Forget for a moment your preconceptions about Toyota because this, the Toyota C-HR, is unlike any other Toyotas before it.
Just look at it. This is no doubt the most daring design to ever come out of the once straight-faced, cardigan wearing Japanese company. Sporting muscular wheel arches, strong rear haunches, a shallow glass house and chiseled front fascia, the C-HR is as extroverted as Dame Etna, only better looking.
The range kicks off with the 2WD C-HR manual at $26,990 and works its way up to the AWD C-HR Koba CVT at $35,290. Those who don’t mind settling for 2WD can opt for C-HR Koba CVT tested here for $33,290 – all before on road costs.
They are around $5,000 to $9,000 dearer than an equivalent rival but the C-HR is better equipped than most.
Design and Comfort
First revealed as a concept in 2014, the C-HR’s design has stayed relatively faithful to the striking show car, including its coupe-like silhouette and hidden rear door handles.
Based on the Toyota New Generation Architecture (TNGA) that will eventually underpin a raft of new models, the C-HR is marginally longer and wider than a Corolla hatch and has a longer wheelbase.
Toyota says the C-HR’s (which stands for Compact High Rider) design is inspired by the intricate shape of a diamond that mixes sharp lines and smooth curves for a more emotional styling.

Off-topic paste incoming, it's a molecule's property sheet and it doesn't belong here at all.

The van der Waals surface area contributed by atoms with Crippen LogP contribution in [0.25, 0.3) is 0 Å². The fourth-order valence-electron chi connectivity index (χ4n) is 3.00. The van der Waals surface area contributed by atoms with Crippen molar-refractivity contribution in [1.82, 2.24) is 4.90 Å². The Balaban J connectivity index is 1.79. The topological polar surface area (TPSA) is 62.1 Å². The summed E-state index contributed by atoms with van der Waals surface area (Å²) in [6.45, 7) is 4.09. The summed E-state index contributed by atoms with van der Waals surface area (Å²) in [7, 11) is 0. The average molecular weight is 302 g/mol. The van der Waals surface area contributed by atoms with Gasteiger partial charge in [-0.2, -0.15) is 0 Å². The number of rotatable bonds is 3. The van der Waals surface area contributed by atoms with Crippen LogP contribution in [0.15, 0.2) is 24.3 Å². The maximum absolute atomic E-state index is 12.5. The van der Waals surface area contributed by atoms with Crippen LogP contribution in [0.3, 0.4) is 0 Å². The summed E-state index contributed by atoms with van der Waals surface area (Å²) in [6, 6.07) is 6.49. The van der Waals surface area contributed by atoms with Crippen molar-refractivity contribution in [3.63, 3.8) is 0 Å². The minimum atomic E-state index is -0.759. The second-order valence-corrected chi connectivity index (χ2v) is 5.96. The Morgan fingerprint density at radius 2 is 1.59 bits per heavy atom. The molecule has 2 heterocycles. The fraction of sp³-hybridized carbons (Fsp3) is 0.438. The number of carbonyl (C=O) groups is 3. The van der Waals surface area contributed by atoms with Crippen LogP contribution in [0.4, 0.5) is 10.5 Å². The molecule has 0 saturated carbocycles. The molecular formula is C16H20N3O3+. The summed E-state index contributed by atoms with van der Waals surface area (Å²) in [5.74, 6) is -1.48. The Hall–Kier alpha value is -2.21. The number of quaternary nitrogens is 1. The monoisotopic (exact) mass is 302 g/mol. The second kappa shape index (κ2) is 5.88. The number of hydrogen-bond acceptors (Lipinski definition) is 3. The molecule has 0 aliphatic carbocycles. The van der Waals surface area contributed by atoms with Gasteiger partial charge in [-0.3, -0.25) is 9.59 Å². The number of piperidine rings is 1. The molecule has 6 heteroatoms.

The diamond motifs are visible everywhere, from the door skins to the wheel designs. Inside, the rooflining, door panels and seat fabrics all carry the gemstone-like shapes, creating a feast for the eyes.
All variants comes with LED daytime running lights, fog lights and LED taillights, while Koba variants gain bi-LED headlights with Toyota’s – and segment first – sequential turn indicators at the front. An LED puddle lamp illuminates the ground with the “C-HR” logo when unlocking the doors.
Our test car is also equipped with an optional two-tone paint that adds to the visual feast with a white roof to match the striking blue exterior paint.
That’s not all; the interior is impressively upmarket, too, and could easily have passed as a Lexus. Cabin materials are a step up from rivals and other Toyotas with a modern feel and look. The soft touch plastics – a rarity in the segment – faux leather accents on the dash and genuine leather on the seats all combine to create a premium feel.
Other classy touches include “cool blue” backlighting for all switches, along with ambient lighting for the front seats in the Koba.
The front seats are comfortable (with electric lumbar for the driver) and there is plenty of room front and back, although the tapering roofline and windows impinge on outward vision for rear seat passengers.